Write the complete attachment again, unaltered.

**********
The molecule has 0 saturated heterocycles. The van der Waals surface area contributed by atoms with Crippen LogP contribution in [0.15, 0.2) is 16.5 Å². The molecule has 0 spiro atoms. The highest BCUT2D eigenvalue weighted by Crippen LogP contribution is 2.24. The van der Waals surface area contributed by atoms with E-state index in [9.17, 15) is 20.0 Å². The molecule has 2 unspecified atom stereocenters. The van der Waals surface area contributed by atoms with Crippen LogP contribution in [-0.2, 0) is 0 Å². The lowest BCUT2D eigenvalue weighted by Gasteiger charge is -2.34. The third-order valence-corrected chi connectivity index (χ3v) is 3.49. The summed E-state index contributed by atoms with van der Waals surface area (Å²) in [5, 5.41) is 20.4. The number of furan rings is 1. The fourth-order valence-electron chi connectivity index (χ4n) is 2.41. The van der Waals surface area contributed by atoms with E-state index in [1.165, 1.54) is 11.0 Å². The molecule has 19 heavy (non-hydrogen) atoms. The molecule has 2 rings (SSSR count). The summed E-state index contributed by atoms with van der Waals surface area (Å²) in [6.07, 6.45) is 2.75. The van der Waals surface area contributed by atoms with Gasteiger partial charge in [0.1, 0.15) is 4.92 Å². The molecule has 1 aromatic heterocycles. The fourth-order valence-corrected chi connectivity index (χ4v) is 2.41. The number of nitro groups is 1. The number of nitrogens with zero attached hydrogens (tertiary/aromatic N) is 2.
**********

The molecule has 0 saturated heterocycles. The van der Waals surface area contributed by atoms with Crippen LogP contribution in [0.15, 0.2) is 16.5 Å². The molecule has 0 spiro atoms. The highest BCUT2D eigenvalue weighted by Crippen LogP contribution is 2.24. The van der Waals surface area contributed by atoms with E-state index in [9.17, 15) is 20.0 Å². The molecule has 2 unspecified atom stereocenters. The van der Waals surface area contributed by atoms with Crippen LogP contribution in [-0.2, 0) is 0 Å². The lowest BCUT2D eigenvalue weighted by Gasteiger charge is -2.34. The third-order valence-corrected chi connectivity index (χ3v) is 3.49. The summed E-state index contributed by atoms with van der Waals surface area (Å²) in [5, 5.41) is 20.4. The number of furan rings is 1. The fourth-order valence-electron chi connectivity index (χ4n) is 2.41. The van der Waals surface area contributed by atoms with E-state index in [1.165, 1.54) is 11.0 Å². The molecule has 19 heavy (non-hydrogen) atoms. The molecule has 2 rings (SSSR count). The summed E-state index contributed by atoms with van der Waals surface area (Å²) in [6.07, 6.45) is 2.75. The van der Waals surface area contributed by atoms with Gasteiger partial charge in [0.1, 0.15) is 4.92 Å². The molecule has 1 aromatic heterocycles. The fourth-order valence-corrected chi connectivity index (χ4v) is 2.41. The number of nitro groups is 1. The number of nitrogens with zero attached hydrogens (tertiary/aromatic N) is 2.